Apple Store Meets Doctor’s Office in New Primary Care Model

Whether it’s called “retail healthcare,” “concierge care,” or “direct primary care,” it’s here—to stay, investors hope. For a monthly subscription fee of $149, Silicon Valley executives are betting big that consumers will be willing to accept a new primary care paradigm, where the act of receiving care most closely resembles a trip to an Apple store.

A primary care startup called Forward, based in the San Francisco Bay Area, touts itself as a direct primary care model that trades “fee for service billing… for an approach focused more on health outcomes,” according to Fast Company. The flat monthly fee helps Forward avoid administrative costs and frees physicians up from the billing process, allowing them to concentrate on the patient. According to Fast Company’s profile of Forward, some of the high-tech features at Forward, which health information management (HIM) professionals of the future might find themselves involved with, include:

  • Standard medical services, as well as genetic screening tests, body scanners (that monitor weight, pulse oximetry, and other biometric measures), wearable sensors, artificial intelligence software
  • A homegrown electronic health record (EHR)
  • A rotating nook in the bathroom where patients can place their urine samples to avoid carrying them elsewhere
  • An iPad station where patients check in
  • Instead of standard issue hospital robes and gowns worn for tests and procedures, patients can wear comfortable workout wear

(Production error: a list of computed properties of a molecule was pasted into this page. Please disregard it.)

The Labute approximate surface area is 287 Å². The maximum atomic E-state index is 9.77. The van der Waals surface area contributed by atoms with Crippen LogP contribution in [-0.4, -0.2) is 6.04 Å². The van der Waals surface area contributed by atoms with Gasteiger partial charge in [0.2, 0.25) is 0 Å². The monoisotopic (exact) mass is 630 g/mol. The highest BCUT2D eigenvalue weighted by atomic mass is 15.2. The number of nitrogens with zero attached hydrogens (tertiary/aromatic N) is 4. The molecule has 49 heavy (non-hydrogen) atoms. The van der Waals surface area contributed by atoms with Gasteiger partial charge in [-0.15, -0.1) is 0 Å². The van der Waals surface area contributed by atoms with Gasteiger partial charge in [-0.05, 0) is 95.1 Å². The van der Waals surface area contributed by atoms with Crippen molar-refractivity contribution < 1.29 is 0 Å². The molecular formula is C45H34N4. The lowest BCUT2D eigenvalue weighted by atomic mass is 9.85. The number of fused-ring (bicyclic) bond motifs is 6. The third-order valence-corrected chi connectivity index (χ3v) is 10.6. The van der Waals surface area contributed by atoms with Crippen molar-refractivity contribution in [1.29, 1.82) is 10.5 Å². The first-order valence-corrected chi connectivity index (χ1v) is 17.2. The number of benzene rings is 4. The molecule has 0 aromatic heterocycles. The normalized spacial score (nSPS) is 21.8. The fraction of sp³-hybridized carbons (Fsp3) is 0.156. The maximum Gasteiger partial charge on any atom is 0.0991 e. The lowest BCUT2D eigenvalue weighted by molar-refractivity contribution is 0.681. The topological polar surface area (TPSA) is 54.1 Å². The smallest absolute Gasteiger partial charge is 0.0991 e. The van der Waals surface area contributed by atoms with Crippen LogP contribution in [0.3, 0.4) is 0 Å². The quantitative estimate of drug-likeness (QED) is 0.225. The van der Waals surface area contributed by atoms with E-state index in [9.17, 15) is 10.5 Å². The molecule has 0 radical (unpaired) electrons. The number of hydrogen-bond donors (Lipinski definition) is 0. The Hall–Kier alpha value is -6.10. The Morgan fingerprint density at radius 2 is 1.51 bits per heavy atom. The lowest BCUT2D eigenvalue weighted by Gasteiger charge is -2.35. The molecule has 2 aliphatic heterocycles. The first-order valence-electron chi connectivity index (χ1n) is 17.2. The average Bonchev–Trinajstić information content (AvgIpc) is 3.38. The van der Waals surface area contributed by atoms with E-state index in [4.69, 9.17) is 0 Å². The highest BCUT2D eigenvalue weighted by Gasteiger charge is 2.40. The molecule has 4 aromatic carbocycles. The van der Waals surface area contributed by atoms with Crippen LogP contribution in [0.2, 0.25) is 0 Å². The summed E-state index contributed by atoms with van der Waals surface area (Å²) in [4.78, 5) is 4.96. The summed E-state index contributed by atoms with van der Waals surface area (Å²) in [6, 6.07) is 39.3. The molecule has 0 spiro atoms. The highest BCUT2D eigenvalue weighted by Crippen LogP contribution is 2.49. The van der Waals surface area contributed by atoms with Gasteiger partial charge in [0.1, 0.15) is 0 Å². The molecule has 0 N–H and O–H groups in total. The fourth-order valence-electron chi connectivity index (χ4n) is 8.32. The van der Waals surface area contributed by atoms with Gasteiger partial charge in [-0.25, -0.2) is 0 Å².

• Medical scribes take notes so physicians can focus on the patient
  • Doctors can communicate with patients via mobile devices that integrate health monitoring devices and apps.

While the business’s founders, who hail from Google and Uber, tinker with ways to entice a patient mix that supports their payment model, some healthcare technology gurus have expressed concern.

“I would be firstly interested in what new tools they are using because are they proven, are they validated, are they well-accepted, and moreover I am particularly interested in publishing results to show that this gadgetry is helping these people,” cardiologist Dr. Eric Topol, MD, told MedCity News. “…If you want to do something that is new and claim that it is disruptive, then you better be publishing results of how you’re hopefully helping people and not harming them.”

Mary Butler is the associate editor at The Journal of AHIMA.

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